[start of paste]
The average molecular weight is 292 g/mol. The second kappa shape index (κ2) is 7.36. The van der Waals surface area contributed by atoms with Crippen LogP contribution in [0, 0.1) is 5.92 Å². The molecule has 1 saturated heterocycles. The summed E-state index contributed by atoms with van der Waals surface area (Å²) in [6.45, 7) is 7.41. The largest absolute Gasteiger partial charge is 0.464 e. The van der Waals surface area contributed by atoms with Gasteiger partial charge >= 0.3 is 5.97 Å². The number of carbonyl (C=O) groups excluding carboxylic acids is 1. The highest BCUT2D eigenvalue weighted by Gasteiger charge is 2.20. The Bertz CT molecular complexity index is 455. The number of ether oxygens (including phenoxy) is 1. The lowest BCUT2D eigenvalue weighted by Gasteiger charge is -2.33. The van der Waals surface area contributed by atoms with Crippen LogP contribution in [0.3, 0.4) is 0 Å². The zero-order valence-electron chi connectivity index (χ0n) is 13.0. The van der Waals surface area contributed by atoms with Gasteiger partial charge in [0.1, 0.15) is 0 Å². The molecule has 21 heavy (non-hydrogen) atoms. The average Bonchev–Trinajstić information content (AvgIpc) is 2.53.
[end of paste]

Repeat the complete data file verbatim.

The average molecular weight is 292 g/mol. The second kappa shape index (κ2) is 7.36. The van der Waals surface area contributed by atoms with Crippen LogP contribution in [0, 0.1) is 5.92 Å². The molecule has 1 saturated heterocycles. The summed E-state index contributed by atoms with van der Waals surface area (Å²) in [6.45, 7) is 7.41. The largest absolute Gasteiger partial charge is 0.464 e. The van der Waals surface area contributed by atoms with Gasteiger partial charge >= 0.3 is 5.97 Å². The number of carbonyl (C=O) groups excluding carboxylic acids is 1. The highest BCUT2D eigenvalue weighted by Gasteiger charge is 2.20. The Bertz CT molecular complexity index is 455. The number of ether oxygens (including phenoxy) is 1. The lowest BCUT2D eigenvalue weighted by Gasteiger charge is -2.33. The van der Waals surface area contributed by atoms with Crippen LogP contribution in [0.3, 0.4) is 0 Å². The zero-order valence-electron chi connectivity index (χ0n) is 13.0. The van der Waals surface area contributed by atoms with Gasteiger partial charge in [0.1, 0.15) is 0 Å². The molecule has 21 heavy (non-hydrogen) atoms. The average Bonchev–Trinajstić information content (AvgIpc) is 2.53.